Interview with the authors of Aspiring Adults Adrift

What do students learn at US colleges? Not much, found Richard Arum and Josipa Roksa in Academically Adrift. Their sequel follows the same cohort into adulthood

September 11, 2014

They are told all the time that having a college degree is a ticket to a good life. And college does very little to dissuade them from that

In 2011, Richard Arum and Josipa Roksa ruffled a lot of feathers by calling for “institutional reform” within American higher education, on the grounds that it was “characterized by limited or no learning for a large proportion of students”.

They argued in their book Academically Adrift: Limited Learning on College Campuses that, even though students were “earning high marks in their courses with relatively little investment of effort”, there was little resistance to this trend since it suited everyone. “No actors in the system are primarily interested in undergraduate student academic growth…Professors are eager to find time to concentrate on their scholarship and professional interests. Administrators have been asked to focus largely on external institutional rankings and the financial bottom line. Government funding agencies are primarily interested in the development of new scientific knowledge. In short, the system works,” they wrote.

Richard Arum is a professor in the department of sociology (with a joint appointment in the Steinhardt School of Education) at New York University, and senior fellow at the Bill and Melinda Gates Foundation. Josipa Roksa is associate professor of sociology and education, and associate director of the Center for Advanced Study of Teaching and Learning in Higher Education, at the University of Virginia. Academically Adrift – described in one US review as “the most significant book on higher education written in recent years” – drew on the results of more than 2,300 students tested over their first two years of college on an instrument known as the Collegiate Learning Assessment. This measures not specific course knowledge but “the broad competencies…mentioned in college and university mission statements”, namely “critical thinking, analytical reasoning, problem solving and writing”. Forty-five per cent of students surveyed did not significantly improve in their writing or critical-thinking skills.

Strictly speaking, Academically Adrift presented evidence only about “the limited or no learning” that occurred during students’ first two years, so it remained theoretically possible that they improved significantly once they started attending smaller, more intensive classes and seminars in the later stages of their course. Arum and Roksa’s follow-up book, Aspiring Adults Adrift: Tentative Transitions of College Graduates, published this month, takes the story further, tracking more than 1,600 of the same students through their senior year at 25 different four-year colleges and universities, and then about 1,000 college graduates from the same sample for two years after their graduation in the spring of 2009. It also incorporates in-depth interviews with a subset of 80 graduates in the summer of 2011. It therefore provides a much fuller picture while also documenting how recent graduates attempted to make the transition to life after college during “a particularly difficult period for the US economy”.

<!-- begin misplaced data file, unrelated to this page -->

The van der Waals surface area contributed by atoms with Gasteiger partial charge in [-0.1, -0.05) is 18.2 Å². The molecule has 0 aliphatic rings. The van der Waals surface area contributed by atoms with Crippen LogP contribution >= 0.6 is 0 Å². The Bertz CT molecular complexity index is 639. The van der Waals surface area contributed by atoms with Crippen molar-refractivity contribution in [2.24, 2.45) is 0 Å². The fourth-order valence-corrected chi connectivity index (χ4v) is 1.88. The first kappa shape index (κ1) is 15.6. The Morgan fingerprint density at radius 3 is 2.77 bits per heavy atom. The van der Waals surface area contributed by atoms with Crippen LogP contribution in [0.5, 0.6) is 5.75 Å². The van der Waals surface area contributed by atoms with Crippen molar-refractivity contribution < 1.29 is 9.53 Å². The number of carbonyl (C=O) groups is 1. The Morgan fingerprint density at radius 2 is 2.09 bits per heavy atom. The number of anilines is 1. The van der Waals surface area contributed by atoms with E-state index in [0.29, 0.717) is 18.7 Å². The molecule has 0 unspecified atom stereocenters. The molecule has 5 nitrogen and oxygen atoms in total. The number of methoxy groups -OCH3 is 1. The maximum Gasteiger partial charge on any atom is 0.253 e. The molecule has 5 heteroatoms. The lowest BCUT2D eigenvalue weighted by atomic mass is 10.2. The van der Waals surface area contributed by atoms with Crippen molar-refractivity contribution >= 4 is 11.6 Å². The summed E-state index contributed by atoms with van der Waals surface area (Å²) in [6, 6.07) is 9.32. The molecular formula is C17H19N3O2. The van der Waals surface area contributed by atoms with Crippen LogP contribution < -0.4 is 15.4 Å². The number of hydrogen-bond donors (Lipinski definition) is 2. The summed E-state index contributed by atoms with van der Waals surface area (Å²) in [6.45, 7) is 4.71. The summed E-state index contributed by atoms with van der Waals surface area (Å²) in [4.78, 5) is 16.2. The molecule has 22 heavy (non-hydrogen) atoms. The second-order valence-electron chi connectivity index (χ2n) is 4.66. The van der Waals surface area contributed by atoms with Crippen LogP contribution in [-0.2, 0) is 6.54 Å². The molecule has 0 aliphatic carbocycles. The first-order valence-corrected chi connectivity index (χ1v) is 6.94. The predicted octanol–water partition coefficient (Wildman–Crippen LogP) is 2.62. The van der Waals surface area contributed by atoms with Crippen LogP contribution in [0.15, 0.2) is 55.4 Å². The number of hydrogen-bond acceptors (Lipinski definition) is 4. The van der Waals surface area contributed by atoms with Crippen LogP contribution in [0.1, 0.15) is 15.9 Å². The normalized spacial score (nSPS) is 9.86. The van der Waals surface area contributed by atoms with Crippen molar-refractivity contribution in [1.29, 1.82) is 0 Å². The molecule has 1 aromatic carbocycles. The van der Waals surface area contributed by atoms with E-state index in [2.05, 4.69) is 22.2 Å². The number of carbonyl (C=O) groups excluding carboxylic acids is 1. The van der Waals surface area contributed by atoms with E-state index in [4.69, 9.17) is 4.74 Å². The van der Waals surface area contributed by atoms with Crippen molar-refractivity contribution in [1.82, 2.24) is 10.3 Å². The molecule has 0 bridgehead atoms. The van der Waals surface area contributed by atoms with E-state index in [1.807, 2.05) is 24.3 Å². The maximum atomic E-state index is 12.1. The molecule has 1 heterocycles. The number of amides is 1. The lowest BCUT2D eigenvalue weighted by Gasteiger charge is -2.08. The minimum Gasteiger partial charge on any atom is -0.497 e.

The results are sobering. We now know, says Roksa, that “over the whole four years of college, students don’t improve [on their CLA scores] a great deal and a large proportion of them don’t improve much at all. That was initially surprising…As educators, we obviously hope that what we do within a classroom will improve important skills.”

It became less surprising when Arum and Roksa began to examine the students’ study patterns. “It seems they are not spending much time studying – less than an hour a day. They are not being engaged or asked to read and write a great amount,” Roksa explains.

When students are asked about “engagement”, she goes on, “what they talk about is so minimal that it’s striking. They say they are very academically engaged but describe it in terms such as ‘I went to most of my classes’, ‘I did most of the work’, ‘I turned in my assignments on time’ – that’s what it means to be ‘engaged’ and given good grades…You can get a B for basically turning up to classes and doing the assignment on time.”

“Students appear to be doing stunningly well while doing very little work,” concurs Arum. “It gives them a false sense of what it takes to be successful as adults.”

While neglecting the academic core, in Arum’s view, “both the students and institutions have put such a high focus on social engagement as a key component of higher education that the students have come to believe that it’s those skills and networks that are going to be critically important for their lifelong success”. Yet the evidence from the study indicates that relatively few graduates secure early career jobs through their social networks (although those may prove useful later on in life), and positions found this way tend to be less attractive than those obtained directly through college career services.

CLA scores, on the other hand, notes Arum, are correlated with many early labour market outcomes such as the chance of being employed at all or employed in more satisfying graduate-only work. Those outcomes in turn are associated with “other indicators of successful transitions to adulthood such as financial independence and living away from one’s parents – and so are very important to students’ lifelong success”.

Aspiring Adults Adrift describes a generation of recent graduates who are not very interested in newspapers or current affairs and pretty gloomy about the state of America, yet (even when going nowhere fast) notably optimistic about their own futures.

“The hopes of those without a college degree have declined quite sharply in recent decades,” explains Roksa. “They are much more realistic about their prospects of doing as well as or better than their parents. It’s the college graduates that have become increasingly optimistic and have these grand ideas, even though they are having difficult transitions.

“They are told all the time that having a college degree is a ticket to a good life. And college does very little to dissuade them from that or talk about the variation that happens, and that a degree is not itself enough, you also need to have skills. Colleges don’t seem to be providing students with the tools to realise their high expectations.”